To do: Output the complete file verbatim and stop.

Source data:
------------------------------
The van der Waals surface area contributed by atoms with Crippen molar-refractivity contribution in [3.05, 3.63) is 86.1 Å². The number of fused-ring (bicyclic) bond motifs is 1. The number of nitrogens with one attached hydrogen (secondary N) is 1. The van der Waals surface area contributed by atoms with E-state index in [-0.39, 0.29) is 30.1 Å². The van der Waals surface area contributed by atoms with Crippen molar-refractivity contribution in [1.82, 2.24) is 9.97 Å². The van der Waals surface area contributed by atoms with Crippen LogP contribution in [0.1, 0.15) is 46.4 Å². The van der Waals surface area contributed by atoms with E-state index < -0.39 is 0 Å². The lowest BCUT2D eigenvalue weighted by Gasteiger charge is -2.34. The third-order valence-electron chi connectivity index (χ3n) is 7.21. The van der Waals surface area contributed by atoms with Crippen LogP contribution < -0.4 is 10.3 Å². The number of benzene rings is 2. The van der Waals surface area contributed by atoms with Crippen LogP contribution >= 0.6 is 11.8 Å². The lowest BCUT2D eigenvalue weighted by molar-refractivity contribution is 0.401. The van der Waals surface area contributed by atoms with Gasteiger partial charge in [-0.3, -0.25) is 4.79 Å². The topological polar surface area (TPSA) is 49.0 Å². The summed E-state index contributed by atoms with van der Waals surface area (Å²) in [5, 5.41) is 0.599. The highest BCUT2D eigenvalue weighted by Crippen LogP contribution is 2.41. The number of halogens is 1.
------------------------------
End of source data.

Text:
The van der Waals surface area contributed by atoms with Crippen molar-refractivity contribution in [3.05, 3.63) is 86.1 Å². The number of fused-ring (bicyclic) bond motifs is 1. The number of nitrogens with one attached hydrogen (secondary N) is 1. The van der Waals surface area contributed by atoms with E-state index in [-0.39, 0.29) is 30.1 Å². The van der Waals surface area contributed by atoms with Crippen molar-refractivity contribution in [1.82, 2.24) is 9.97 Å². The van der Waals surface area contributed by atoms with Crippen LogP contribution in [0.1, 0.15) is 46.4 Å². The van der Waals surface area contributed by atoms with E-state index < -0.39 is 0 Å². The lowest BCUT2D eigenvalue weighted by Gasteiger charge is -2.34. The third-order valence-electron chi connectivity index (χ3n) is 7.21. The van der Waals surface area contributed by atoms with Crippen LogP contribution < -0.4 is 10.3 Å². The number of benzene rings is 2. The van der Waals surface area contributed by atoms with Crippen LogP contribution >= 0.6 is 11.8 Å². The lowest BCUT2D eigenvalue weighted by molar-refractivity contribution is 0.401. The van der Waals surface area contributed by atoms with Gasteiger partial charge in [-0.3, -0.25) is 4.79 Å². The topological polar surface area (TPSA) is 49.0 Å². The summed E-state index contributed by atoms with van der Waals surface area (Å²) in [5, 5.41) is 0.599. The highest BCUT2D eigenvalue weighted by Crippen LogP contribution is 2.41. The number of halogens is 1.